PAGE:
Video: Alan Chambers interview on MSNBC’s Hardball, July 10 (scroll down for commentary):
Exodus International President Alan Chambers gave characteristically vague responses when pressed for answers on MSNBC’s Hardball this evening.
After a few minutes getting no definitive answer on Exodus’s new approach to reparative therapy, host Michael Smerconish cut to the chase:
I guess what I’m waiting for you to say, that I gleaned from the New York Times but I’m not hearing on Hardball, is that it doesn’t work. Because in the Times, quote, “he said that virtually every ex-gay he has ever met harbors homosexual cravings, himself included.”
At this point, Chambers rejected the term “cravings,” preferring “same-sex attractions.” He continued:
My attractions, if you want to know, are specifically and always towards my wife. For me, those things have changed. My life is not the same as it was 21 years ago, when I sought help. But to say that I don’t have temptations or that I could never be tempted or don’t have same-sex attractions isn’t true.
His attractions are “specifically and always” towards his wife — and at the same time towards the same sex, confusingly. “I’m gay, but I’m married to a woman, and I love her, and somehow we’ve made it work” would be a refreshingly honest statement — John Smid made it at least that far — but we do get tied in semantic knots when the simple descriptor “gay” is such a fierce obstacle.
Will Exodus be apologizing to those who pursued change, believing the message that there was a way to escape their “innate feelings”? Did Exodus get it wrong? Smerconish asked. Alan Chambers replied:
Well, I think if someone hears my message and thinks that I am telling them that they are never going to struggle again, that those feelings are going to go away, or that … their lives are going to be anything like my life, I am sorry for that. That has never been my intention.
Chambers has not taken responsibility here. He is sorry if people misheard or misunderstood Exodus’s message — he feels bad they got the wrong end of the stick, perhaps. But essentially, the fault was in the hearer, not in Exodus’s message. He later makes it explicit, when explaining Exodus’s present stance on reparative therapy:
I wouldn’t say that I was defending reparative therapy a year ago. I think we broadbrush that. Reparative therapy is a very small and specific type of therapy that a few therapists use. That isn’t something that Exodus does today.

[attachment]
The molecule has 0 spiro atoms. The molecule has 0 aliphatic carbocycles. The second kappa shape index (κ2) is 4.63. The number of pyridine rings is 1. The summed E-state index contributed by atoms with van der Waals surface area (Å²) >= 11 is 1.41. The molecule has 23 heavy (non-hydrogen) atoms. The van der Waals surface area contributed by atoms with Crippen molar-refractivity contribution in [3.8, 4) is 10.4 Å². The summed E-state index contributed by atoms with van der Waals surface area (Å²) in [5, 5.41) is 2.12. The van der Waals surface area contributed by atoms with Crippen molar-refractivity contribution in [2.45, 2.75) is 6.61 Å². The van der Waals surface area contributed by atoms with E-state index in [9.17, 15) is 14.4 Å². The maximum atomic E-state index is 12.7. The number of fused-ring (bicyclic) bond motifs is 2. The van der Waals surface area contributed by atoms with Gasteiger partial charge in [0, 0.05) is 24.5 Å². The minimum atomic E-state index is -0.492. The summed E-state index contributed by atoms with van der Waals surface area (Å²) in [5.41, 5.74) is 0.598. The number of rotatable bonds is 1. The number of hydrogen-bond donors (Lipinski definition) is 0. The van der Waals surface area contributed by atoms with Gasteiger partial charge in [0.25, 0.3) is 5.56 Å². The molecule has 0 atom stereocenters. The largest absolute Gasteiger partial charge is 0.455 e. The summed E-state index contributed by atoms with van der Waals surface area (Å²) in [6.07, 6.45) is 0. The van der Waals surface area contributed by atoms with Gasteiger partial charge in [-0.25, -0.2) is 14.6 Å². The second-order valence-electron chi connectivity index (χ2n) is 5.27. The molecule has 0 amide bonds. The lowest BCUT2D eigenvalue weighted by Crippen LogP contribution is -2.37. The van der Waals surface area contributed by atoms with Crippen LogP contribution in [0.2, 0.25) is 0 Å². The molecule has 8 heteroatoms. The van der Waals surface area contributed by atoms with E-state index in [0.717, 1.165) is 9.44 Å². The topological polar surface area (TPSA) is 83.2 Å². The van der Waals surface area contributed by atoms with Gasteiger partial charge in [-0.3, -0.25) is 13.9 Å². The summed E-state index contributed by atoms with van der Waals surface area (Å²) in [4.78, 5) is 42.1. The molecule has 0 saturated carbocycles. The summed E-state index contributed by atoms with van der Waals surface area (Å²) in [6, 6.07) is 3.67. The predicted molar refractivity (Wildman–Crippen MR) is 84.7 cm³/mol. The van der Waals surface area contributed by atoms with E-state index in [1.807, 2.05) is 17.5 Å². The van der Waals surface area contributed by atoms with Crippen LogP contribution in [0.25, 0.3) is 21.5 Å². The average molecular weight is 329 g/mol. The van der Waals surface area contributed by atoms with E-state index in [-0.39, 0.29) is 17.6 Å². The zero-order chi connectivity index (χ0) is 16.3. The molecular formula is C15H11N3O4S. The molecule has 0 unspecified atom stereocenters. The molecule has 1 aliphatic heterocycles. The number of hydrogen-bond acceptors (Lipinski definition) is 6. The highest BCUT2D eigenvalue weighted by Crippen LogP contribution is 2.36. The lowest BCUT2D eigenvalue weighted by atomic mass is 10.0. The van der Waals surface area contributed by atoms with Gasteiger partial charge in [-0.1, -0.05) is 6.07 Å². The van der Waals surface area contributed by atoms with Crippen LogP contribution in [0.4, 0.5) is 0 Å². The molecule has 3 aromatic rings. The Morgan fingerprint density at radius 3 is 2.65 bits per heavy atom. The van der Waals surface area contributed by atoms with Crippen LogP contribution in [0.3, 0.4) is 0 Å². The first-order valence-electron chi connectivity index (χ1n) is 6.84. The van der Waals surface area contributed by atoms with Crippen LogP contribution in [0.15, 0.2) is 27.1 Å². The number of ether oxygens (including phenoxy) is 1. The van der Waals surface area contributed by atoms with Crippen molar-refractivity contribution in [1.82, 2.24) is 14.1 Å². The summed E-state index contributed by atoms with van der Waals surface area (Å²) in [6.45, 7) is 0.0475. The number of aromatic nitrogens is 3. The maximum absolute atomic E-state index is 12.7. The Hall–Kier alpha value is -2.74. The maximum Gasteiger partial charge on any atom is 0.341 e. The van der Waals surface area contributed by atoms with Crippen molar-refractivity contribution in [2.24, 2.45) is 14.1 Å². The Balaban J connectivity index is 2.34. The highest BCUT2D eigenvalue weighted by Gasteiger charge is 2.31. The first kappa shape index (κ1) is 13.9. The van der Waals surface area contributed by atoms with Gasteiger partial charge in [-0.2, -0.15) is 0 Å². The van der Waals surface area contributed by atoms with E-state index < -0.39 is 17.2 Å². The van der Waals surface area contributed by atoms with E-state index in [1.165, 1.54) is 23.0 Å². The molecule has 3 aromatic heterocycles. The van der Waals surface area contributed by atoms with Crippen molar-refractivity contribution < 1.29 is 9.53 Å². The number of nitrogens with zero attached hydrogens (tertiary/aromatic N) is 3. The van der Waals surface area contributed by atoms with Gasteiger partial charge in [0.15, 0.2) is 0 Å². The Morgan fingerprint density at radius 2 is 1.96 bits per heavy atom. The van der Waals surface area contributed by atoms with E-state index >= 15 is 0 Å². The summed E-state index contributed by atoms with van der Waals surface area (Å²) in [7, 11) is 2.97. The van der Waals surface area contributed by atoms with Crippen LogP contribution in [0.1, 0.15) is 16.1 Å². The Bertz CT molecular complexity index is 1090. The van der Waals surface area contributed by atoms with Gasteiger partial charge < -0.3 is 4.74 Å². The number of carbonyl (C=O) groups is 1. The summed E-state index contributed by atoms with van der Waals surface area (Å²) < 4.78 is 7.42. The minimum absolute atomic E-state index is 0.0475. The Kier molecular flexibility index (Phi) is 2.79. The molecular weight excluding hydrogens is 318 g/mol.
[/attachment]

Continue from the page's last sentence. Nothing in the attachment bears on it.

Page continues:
So Chambers never did defend reparative therapy, he says. This rejection isn’t so much a change as a clarification. And he’s using the term “reparative therapy” in a very specific sense to refer not to all sexual orientation change efforts (SOCE), but to one particular psychological approach — that of NARTH, with its belief that making up for a deficient childhood is the key to orientation change.
In an email to Ex-Gay Watch, Alan confirmed Exodus ministries would no longer allow member ministries to practice or promote reparative therapy. On SOCE in general, he remains hazy. The most he would commit to on Hardball tonight is that he felt Christians placed an “overemphasis” on homosexuality in a way that wasn’t applied to other “issues.” To illustrate what he and Exodus are rejecting, he described only the most extreme examples:
So much of that type of technique and therapy is focused on changing attraction or changing temptation, when I don’t find that there’s a biblical reality that says people will necessarily change their temptations or change their struggles. … So much of the focus [of reparative therapists] is [on] changing … where they’re talking about 100% cures, and using that word specifically with me in private conversations, and then even introducing things like heterosexual pornography to help initiate or instigate or bring about heterosexual attraction. And I don’t find that that’s healthy or helpful or realistic at all.
So we know complete healing from homosexuality is out. Using pornography to turn gays straight is off the cards. And we still don’t get a statement one way or the other whether “change is possible.” The problem with reparative therapy is not that it offers change, Chambers told Smerconish, but that “much of the focus” is on change.
What we got on Hardball was an Exodus unwilling to say unequivocally whether sexual orientation change is possible, and an Exodus willing to disassociate itself only from a small percentage of those who make such claims. We have been waiting for years for Exodus to move past semantics and speak clearly — and despite some seemingly clear-cut headlines recently, we are still waiting.